To the public, Christopher Peloso was the calm presence at the side of one of Ontario’s toughest political figures.
To his family, friends and colleagues, he was the doting father who liked to cook for his children; the empathetic boss who encouraged his co-workers; the supportive spouse who gave time and energy to his partner’s political campaigns.
Mr. Peloso, the husband of former deputy premier George Smitherman, died by suicide last Sunday. He was 40 years old.
“While you can focus on the glaring reality that he took his own life at a shockingly young age, you mustn’t lose sight of his mark on me and on our family,” a tearful Mr. Smitherman told hundreds of people who packed a Toronto community centre for Mr. Peloso’s memorial Friday. “We are his legacy project. I’m the better man for it.”
The assembled included scores of politicians, including Premier Kathleen Wynne and former premier Dalton McGuinty, who sat in the front row. Also in attendance were Toronto Deputy Mayor Norm Kelly, TTC Chair Karen Stintz, and several provincial cabinet ministers.
In his eulogy, Mr. Smitherman called for the end of the stigma around mental health, including the depression from which Mr. Peloso suffered.
“If you’re holding something back and you bring it out into public life, it is the first step and it is cathartic and it is powerful,” he said. “We will not be afraid, in Christopher’s name, to tell his story and to tell our story … A man took his life because the pain in his brain was unrelenting.”
Born Oct. 20, 1973, in Sudbury, Ont., Mr. Peloso was the middle of three children. His compassion showed from an early age, his father, Reno Peloso, told the memorial: one day, he came home with three orphaned squirrels, which the family fed with an eye-dropper and raised until they were strong enough to return to the wild.
After high school, Mr. Peloso attended Laurentian University and had his first child, daughter Morgan.
He moved to Toronto in his early 20s, building his career at Laura Secord and eventually moving on to Lindt, where he held a top management job. Colleague Robyn Handley described him as a “kind” boss who “had a way of making you feel you were the most important person in the room.”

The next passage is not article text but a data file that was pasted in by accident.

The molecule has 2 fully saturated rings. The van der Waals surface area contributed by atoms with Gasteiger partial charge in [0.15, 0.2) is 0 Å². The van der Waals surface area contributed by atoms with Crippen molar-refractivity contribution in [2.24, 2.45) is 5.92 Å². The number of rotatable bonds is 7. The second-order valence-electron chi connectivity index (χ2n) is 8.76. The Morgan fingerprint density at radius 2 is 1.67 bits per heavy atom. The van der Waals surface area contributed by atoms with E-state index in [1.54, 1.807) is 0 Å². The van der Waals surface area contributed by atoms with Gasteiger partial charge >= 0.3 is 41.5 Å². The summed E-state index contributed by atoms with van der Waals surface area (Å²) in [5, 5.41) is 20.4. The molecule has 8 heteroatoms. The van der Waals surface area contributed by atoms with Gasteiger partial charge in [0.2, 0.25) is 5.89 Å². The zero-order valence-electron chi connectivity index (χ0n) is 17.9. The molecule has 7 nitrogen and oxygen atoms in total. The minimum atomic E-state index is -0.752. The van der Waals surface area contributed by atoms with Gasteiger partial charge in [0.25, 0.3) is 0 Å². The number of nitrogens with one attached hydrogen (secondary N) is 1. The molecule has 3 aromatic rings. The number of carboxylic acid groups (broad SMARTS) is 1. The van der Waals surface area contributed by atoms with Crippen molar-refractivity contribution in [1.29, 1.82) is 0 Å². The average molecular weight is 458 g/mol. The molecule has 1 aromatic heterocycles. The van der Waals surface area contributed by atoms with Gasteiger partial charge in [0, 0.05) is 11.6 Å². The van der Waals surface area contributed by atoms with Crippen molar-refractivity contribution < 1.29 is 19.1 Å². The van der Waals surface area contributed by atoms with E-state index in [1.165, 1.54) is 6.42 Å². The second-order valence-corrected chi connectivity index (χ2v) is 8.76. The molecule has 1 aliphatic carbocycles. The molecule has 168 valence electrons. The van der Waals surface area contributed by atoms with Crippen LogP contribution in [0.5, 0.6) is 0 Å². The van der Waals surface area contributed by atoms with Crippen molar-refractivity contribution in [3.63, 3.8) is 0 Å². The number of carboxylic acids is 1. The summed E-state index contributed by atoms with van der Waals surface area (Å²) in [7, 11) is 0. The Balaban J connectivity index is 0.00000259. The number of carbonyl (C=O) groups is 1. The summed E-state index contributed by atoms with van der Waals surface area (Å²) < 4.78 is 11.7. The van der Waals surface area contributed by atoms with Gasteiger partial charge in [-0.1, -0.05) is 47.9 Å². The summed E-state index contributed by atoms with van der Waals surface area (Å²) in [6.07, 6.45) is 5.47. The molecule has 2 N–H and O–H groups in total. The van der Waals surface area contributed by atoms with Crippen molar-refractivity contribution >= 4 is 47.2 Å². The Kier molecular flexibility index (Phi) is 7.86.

He also had a spontaneous sense of fun: on the sweltering night of the August, 2003, blackout, she said, he led an impromptu excursion of friends to a park to go swimming under the stars.
Mr. Peloso met Mr. Smitherman shortly after moving to Toronto, and the pair had an on-and-off relationship before getting together for good in 2005. They were married two years later. The couple adopted two children, Michael and Kayla, and Mr. Peloso left work to stay at home with them.
Former Toronto mayor Barbara Hall, a long-time family friend, recalled Mr. Peloso’s joy Christmas morning as Kayla tried on a new princess outfit, complete with dress, tiara and high heels.
On another occasion, Mr. Smitherman said, Mr. Peloso was driving with their children when the car ahead of them struck a bird on Bloor Street. Mr. Peloso pulled over and went to the rescue of the injured animal.
Mr. Peloso disappeared in September. Police found him two days later near a set of train tracks not far from his west-end home. He went missing again Sunday, and was found dead the following day.
“Michael and Kayla sat next to me on the couch as I tried to explain to them that Dada was gone, that he had died,” Mr. Smitherman told the memorial. “Michael ran to the bathroom got me tissues and told me, ‘Don’t be sad.’”
Reno Peloso, for his part, had a simple message on the need to bring discussion of mental health into the open.
“Chris suffered depression,” he said, “and there’s no shame in that.”